Written by Candace Inge
We hear so much about Postpartum Depression, or PPD, and a little about Postpartum Psychosis but who has ever heard of Perinatal Depression? Probably not a lot of us.
What is often described as such a joyous time, can actually be quite challenging. Pregnancy may not have come easy for you; you may have even required some sort of medical intervention to get pregnant. The first trimester often means morning sickness, which for some lasts all day everyday. Bottom line, while yes, pregnancy is a beautiful miracle, it is not easy and it can trigger symptoms of depression and anxiety, especially if that was something you already struggled with pre-pregnancy.
What is Perinatal Depression?:
By definition it is depression in pregnancy or around childbirth. Studies have shown that more than 13% of women suffer from perinatal depression but very few women are actually diagnosed or treated. Treatment can include, but is not limited to: seeing a therapist, seeing a marriage counselor (because yes, this can be tough on your spouse as well), herbal remedies, exercise routines, breathing exercises, and medications.
It is important to always consult your doctor or midwife before starting any new herbal remedies or medications as not all of them are deemed safe during pregnancy, while others are safe after the first trimester. Not all exercises are suited for an individual during pregnancy either. Consult your doctor or midwife before beginning a new routine, and always listen to your body.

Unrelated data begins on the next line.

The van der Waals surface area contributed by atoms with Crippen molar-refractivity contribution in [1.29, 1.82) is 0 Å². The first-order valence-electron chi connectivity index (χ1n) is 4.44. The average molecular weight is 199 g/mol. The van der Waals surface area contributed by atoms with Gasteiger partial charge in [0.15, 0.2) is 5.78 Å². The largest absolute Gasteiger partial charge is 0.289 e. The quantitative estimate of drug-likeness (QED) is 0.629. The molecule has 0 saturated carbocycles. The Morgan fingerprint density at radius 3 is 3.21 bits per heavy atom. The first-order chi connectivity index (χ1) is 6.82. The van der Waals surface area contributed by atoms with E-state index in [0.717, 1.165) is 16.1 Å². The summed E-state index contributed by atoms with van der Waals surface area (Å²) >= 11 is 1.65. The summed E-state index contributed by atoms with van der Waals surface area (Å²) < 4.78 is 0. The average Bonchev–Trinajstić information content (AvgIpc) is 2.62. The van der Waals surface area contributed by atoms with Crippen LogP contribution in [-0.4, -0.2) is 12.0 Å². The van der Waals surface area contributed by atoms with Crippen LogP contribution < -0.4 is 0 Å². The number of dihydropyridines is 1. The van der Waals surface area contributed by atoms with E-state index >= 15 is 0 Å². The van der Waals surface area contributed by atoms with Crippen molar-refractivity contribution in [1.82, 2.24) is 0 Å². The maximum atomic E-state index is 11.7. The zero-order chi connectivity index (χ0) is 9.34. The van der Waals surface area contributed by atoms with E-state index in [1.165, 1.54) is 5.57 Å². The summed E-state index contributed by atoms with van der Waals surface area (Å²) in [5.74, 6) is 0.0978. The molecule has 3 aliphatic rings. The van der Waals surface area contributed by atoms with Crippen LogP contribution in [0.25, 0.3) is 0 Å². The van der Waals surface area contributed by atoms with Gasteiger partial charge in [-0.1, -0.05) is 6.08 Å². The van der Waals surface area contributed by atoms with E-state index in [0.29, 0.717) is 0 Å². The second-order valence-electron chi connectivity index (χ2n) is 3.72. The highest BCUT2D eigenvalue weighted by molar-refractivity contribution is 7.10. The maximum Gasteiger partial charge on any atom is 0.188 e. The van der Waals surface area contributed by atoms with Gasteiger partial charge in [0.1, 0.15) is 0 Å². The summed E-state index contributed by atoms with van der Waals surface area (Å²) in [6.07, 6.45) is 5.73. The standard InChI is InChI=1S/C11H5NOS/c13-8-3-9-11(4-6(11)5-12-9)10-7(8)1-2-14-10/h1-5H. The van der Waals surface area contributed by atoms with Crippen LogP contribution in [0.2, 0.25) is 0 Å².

Signs and Symptoms:
Some of the most common signs and symptoms or depression are as follows:
Loss of interest in things you usually find pleasurable
Insomnia or excessive sleeping
Feeling worthless or helpless
Suicidal thoughts or actions
Effects of Perinatal Depression:
Perinatal depression can cause negative medical and psychological issues for mother and her unborn baby.
Mother: The health and psychological issues caused by perinatal depression can increase by the inability, or feeling unable to follow your doctors medical advice. Examples: a poor diet, lack of exercise, and poor sleep can worsen both your mental and physical health.
Baby: Not treating perinatal depression has been known to hinder the development of the fetus, cause low birth rates, and even preterm labor. This does not happen with every case but it is something to keep in mind if you think you are suffering from perinatal depression.
There is such a feeling of guilt associated with perinatal depression but there shouldn’t be. It is a very real condition that many women struggle with. Be open and honest with your partner and care providers about how you are feeling. Talk to a friend you trust because they may have had the same struggles with their pregnancy. The only way to break down the stigmas and be sure women and their unborn babies are getting the best care is to advocate for ourselves and one another. If your care provider isn’t hearing you and your symptoms, do not be afraid to see someone else. You are stronger than your depression!
Finding a support group outside of your medical care team and family can often be very beneficial. Most moms groups will accept you as a new member while pregnant. There are even pregnancy support groups in a lot of places. Get on the web and search for some groups near you. You may even make some great friends while you are at it!